She said she believes further evidence, aside from the witness's testimony, allegedly tells a different story of her the events surrounding her sister's disappearance.
She said she fears human trafficking could be a factor, thinking her sister could be being confined against her will.
Anyone with information about the location of Flores' body or Heath’s homicide is asked to call Detective Ed Gonzalez of the Lake County/Gary Metro Homicide Unit at 219-755-3855. To remain anonymous, call 866-CRIME-GP.
LOWELL — Thursday's storm damage here was caused by a weak tornado, the National Weather Service confirmed Friday.
It was the first tornado since 2015 to hit Lake County.
An EF-0 tornado with estimated peak winds of 80-85 mph hit the outskirts of Lowell on Thursday afternoon, traveling about 1½ miles over two minutes with an estimated maximum width of 75 yards, according to the National Weather Service.
David Brock said his 19-year-old son was at home shortly before 2 p.m. Thursday when heavy hail outside his window suddenly transitioned to strong winds that sent items flying around the yard.
"He thought something was going to come busting through the window," said Brock, who serves as pastor at the Lowell Church of the Nazarene.
When the short storm passed, Brock's son stepped outside and discovered part of the nearby Nazarene church room's roof had been torn off by the wind.
Lowell's trees took the brunt of the damage, though property damage was also reported, with a tree reportedly falling on a house.
In the church's case, the building was damaged in multiple areas.
"It folded off and is laying on top of the (rest of the) roof right now," Brock said Friday morning.
The short burst of wind also damaged the foundation and door of a nearby garage, Brock said. A wooden fence along the north end of the property blew down and a vinyl fence to the south also was damaged.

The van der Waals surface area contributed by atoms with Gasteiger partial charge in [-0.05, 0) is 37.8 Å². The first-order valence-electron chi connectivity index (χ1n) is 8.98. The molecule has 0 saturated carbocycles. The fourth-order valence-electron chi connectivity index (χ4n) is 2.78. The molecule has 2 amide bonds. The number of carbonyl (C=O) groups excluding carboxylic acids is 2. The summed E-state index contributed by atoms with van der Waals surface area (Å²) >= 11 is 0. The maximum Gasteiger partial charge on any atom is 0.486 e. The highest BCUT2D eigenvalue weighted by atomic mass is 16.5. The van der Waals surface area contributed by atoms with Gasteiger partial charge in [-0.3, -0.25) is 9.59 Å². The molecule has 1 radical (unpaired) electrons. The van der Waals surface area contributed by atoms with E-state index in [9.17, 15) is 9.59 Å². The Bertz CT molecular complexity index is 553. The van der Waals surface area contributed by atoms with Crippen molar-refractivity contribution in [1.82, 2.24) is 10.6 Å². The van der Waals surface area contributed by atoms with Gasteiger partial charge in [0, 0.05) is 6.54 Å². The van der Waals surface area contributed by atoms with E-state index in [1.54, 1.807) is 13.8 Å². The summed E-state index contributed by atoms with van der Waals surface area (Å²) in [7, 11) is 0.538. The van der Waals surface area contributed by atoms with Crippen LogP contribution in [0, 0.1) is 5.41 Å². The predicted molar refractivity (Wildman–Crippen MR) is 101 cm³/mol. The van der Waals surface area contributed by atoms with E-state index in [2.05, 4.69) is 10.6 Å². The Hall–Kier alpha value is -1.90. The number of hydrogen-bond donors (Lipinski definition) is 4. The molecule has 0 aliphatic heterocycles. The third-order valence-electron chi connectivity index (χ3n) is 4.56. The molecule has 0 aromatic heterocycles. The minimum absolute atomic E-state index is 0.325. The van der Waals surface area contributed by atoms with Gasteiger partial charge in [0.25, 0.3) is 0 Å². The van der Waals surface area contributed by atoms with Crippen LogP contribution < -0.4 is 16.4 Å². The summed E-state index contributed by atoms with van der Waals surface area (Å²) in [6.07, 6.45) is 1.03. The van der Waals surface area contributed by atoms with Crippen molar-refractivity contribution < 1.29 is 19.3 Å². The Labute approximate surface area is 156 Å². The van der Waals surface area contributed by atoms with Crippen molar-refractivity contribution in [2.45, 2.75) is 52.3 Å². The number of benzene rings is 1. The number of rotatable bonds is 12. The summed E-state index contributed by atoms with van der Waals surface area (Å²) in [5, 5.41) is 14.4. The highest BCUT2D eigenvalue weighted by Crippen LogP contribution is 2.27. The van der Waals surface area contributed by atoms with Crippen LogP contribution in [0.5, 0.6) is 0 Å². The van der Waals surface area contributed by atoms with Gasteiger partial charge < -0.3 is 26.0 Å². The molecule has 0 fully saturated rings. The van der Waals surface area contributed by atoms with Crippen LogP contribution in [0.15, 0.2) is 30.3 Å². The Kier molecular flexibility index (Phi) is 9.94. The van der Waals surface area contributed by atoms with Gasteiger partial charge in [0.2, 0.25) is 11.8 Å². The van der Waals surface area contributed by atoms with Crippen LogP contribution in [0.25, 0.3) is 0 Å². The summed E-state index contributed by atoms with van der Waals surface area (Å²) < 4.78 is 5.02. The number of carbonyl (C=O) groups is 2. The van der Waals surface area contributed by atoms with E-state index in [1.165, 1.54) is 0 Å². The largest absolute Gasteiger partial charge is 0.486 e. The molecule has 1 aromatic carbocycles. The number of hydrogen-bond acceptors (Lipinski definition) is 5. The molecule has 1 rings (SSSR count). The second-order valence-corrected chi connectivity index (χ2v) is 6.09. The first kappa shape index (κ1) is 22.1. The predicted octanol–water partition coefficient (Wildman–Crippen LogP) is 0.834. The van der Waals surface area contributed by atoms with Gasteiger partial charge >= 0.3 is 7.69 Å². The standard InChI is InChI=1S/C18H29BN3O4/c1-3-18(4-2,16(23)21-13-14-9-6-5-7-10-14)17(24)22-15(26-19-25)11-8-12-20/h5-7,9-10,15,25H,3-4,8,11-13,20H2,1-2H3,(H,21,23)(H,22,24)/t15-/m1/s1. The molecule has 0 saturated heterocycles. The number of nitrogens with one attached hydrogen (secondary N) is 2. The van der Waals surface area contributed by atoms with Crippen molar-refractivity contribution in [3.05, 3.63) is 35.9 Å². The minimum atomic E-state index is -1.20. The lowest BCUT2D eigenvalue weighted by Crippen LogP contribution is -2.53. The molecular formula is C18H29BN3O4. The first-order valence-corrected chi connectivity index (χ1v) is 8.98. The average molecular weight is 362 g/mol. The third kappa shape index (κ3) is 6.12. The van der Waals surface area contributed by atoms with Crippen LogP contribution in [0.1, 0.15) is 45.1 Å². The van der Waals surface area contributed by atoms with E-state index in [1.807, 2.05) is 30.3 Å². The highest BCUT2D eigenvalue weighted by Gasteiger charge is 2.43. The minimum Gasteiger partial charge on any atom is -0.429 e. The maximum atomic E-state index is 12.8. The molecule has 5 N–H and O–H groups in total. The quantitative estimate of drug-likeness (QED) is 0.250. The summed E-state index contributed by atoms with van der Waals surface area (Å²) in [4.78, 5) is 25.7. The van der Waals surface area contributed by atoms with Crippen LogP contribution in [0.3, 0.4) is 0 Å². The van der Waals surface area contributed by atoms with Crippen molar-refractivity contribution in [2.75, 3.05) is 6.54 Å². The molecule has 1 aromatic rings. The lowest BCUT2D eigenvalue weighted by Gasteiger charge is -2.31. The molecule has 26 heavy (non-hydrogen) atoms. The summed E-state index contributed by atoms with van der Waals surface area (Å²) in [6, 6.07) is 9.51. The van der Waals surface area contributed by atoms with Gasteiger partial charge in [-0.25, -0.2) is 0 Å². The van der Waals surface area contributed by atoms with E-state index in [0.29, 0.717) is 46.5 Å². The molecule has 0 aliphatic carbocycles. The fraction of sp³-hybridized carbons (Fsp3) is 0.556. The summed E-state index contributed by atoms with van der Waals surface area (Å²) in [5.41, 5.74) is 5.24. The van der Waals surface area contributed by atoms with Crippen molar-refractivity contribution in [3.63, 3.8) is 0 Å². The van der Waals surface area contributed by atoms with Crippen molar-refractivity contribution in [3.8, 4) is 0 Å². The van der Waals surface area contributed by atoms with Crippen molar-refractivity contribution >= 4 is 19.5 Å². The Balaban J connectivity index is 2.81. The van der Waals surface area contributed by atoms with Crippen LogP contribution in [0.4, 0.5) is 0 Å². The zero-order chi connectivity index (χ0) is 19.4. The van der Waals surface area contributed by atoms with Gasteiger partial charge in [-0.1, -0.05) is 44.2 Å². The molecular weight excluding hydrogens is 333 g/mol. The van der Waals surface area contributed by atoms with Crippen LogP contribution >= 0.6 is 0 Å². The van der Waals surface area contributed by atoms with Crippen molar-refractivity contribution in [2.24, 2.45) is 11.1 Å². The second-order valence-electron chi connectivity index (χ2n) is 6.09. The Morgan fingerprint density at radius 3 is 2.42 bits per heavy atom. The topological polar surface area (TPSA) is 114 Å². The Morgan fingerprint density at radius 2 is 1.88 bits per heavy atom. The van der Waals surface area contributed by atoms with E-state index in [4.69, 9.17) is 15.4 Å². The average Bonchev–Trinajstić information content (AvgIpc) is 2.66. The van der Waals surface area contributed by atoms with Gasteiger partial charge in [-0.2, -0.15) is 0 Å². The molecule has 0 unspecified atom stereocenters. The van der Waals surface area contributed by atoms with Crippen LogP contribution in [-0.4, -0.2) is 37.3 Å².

"All the slats got yanked out of it," he said.
Brock said his son thought he saw some rotation in the storm clouds overhead when the damage occurred.
The National Weather Service in Romeoville, Illinois, reported that a funnel cloud had been spotted shortly before 2 p.m. Thursday in Lowell.
There also were reports of downed trees, damaged power lines and other property damage, labeled by the NWS as "possible tornado damage," and was later confirmed.
While the hole in the roof of the church was quickly covered Thursday with a tarp, a more thorough fix was being sought Friday because water was finding its way into the building, Brock said.
The NWS posted nothing about a funnel cloud Thursday afternoon in Porter County, but Pleasant Township resident Charlie Douthett is among those who said they saw and photographed what appeared to be just that.
Douthett said he was outside his home at 2:21 p.m. when the rain suddenly stopped and he heard a noise he described as continuous thunder. He looked off in the distance and snapped a photo of what appears to be a funnel cloud.
"I'm not sure what was going on in that cloud," he said.
Kandyce Kimble, of Kouts, was driving her 4-month-old son in his car seat for his nap Thursday afternoon when she saw what appeared to be a funnel cloud and quickly went home. Her son slept through it all, she said.
The Porter County Highway Department reported Friday that it had received no reports of storm-related damage.
CROWN POINT — A Merrillville man was dragged by a vehicle, bitten, cut and bruised when a Valparaiso couple robbed him of a handgun he had planned to sell, court records allege.
Kevin A. Jackson, 19, and Desiree C. Staples, 19, each were charged Wednesday in connection with the robbery Sunday outside the Hampton Inn in the 2800 block of Carlson Drive in Hammond.
The 20-year-old Merrillville man told police he recently was convicted of misdemeanor domestic battery and decided to sell a Glock handgun, which he could no longer legally possess.
He advertised the gun for sale on social media, and connected with Jackson through an acquaintance, Lake Criminal Court records say.
The man arranged to meet Jackson at a Walmart, but changed the location to the Hampton Inn because he knew the hotel has surveillance cameras. Video from those cameras corroborated the victim's account of what happened, records say.
The Merrillville man told police he was sitting in his vehicle with Jackson and his friend when Jackson pointed a gun at him, records say.
The two struggled over the gun in the car, and the fight spilled into the parking lot. A man who arrived with Jackson in a blue Chrysler Pacifica began fighting a man who had accompanied the victim, records say.